He walked through the marbled halls of the church, his boots clicking on the floor and his cossack making an almost whistling sound as it rubbed against the rest of his woolen suit. There, at the altar, was Christobel Caldwell, a parishioner ever since he and his wife — what was her name? — had moved to New York City. As expected, Caldwell faced the icon of Christ above the altar, crossed himself (in the Eastern fashion, not the West) twice. He then kissed the Gospel book — it was opened to Mark 5 today — and the cross. Then, kneeling before the priest, repeated that which was repeated every Wednesday at this time:
"I, a sinner, confess to Almighty God, the Lord, One in the Holy Trinity; to the Immaculate Virgin, the Mother of God, to Saint John Damascus my patron saint, to all the Saints, and to you, my spiritual father, all my sins."
Sefres waited while Caldwell repeated his sins of lying, cheating at cards, and various other small and incidental — almost trivial — sins. Sefres had yet to hear Caldwell say anything really ground shaking, but was somewhat satisfied with his parishioner. These were the same sins from last week, and the week before. It was almost so tedious Sefres had to repent himself of false humility. But instead, the kind priest waited until the soul had been unburdened. Finally, Caldwell said,
"For these sins, and for all my sins which I cannot remember, I am truly sorry because I have offended God who is good. I sincerely repent and I promise, with the help of God, to better my way of life. And so, I ask you, my spiritual father, for saving penance and absolution."
Sefres smiled, placed his epitrachelion on Bel's head, caught his breath, and said, "May our Lord and God, Jesus Christ, by the grace and mercies of His love for us, pardon you, my child, Christobel, all your faults, and I, an unworthy priest, by His authority given me, pardon and absolve you of all your sins, in the name of the Father and of the Son and of the Holy Spirit. Amen."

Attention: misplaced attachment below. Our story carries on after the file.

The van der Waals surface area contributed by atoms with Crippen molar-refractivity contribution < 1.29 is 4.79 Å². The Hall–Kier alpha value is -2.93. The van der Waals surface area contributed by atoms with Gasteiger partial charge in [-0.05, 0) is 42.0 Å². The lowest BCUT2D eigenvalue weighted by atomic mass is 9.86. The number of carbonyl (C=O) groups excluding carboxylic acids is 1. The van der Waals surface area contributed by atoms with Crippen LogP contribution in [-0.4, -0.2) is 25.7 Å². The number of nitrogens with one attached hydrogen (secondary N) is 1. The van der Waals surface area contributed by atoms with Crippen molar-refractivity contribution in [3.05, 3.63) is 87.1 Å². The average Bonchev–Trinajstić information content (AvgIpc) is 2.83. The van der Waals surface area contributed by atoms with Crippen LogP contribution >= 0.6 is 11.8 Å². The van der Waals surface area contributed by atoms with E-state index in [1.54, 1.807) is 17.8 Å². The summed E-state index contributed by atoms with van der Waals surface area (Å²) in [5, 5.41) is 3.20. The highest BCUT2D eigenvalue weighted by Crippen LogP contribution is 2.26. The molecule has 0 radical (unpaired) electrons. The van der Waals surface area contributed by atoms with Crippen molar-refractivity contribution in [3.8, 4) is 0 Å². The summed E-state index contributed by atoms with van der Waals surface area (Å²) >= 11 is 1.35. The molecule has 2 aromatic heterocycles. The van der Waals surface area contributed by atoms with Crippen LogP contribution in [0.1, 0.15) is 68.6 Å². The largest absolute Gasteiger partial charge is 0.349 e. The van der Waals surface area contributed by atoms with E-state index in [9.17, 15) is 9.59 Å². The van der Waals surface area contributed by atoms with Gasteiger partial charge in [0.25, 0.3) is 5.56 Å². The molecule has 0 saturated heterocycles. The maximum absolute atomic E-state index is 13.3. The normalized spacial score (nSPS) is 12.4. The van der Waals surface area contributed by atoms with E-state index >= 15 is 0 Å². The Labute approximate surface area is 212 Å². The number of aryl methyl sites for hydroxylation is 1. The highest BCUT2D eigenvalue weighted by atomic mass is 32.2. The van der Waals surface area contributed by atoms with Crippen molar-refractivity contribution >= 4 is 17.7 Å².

Sefres waited in silence until Bel stood up. "My son! So good to see you today. I take it the sessions went well?" Sefres wasn't just a priest, but Bel's longtime friend. While they had first met when Bel had moved to town, they would later become friends over several police cases. One particularly memorable one involved the priest's son who had taken up with some local drug users. Bel had used his position to make sure the young man would spend time in rehab rather than jail. Sefres would never forget that, and neither did his son who had finally recovered and moved on.
Bel smiled, a little. "She's not there yet, but she is getting there the doctor said." He paused. He had thought about confessing more things to the priest, but Bel, to be honest, wasn't sure it was necessarily a sin. "She's doing better. This past weekend, she made breakfast and we went for a walk."
"And, my son, how are you doing with this?"
"Me? The same as last week. I'm in a holding pattern that I don't want to get out of because I'm afraid of what it would mean. Don't get me wrong, Father — I want her to get better – but I don't want to ask God for any help here. I'm afraid he might take her away from and..." he choked up a bit. "Well." Bel was a man and didn't cry. He stopped himself just short of a hazy eye.
Sefres frowned a bit, his tanned Greek cheekbones – no matter what cold winters came his way, his features stayed olive toned — bringing his silver beard to his eyes, almost making them disappear. "Christobel, God will answer your prayers. This time next year, you'll have a son or a daughter and you will have forgotten about all of this." He walked over the the Gospel book. "In Mark 5, Our Lord was able to cast out demons and put them into the swine. He took the demons from a young man possessed. Maybe he was possessed by actual demons or maybe these demons symbolize those things he had done in his past. Or think about Job. In the end, God appears and brings the sunshine."
"I know, Father, I know, but I really need that to happen soon. I'm afraid I'm going to lose her to her own demons — her ghosts she calls them — or maybe just lose myself." Sefres had been there before, when Dalica had flirted with that particular hell.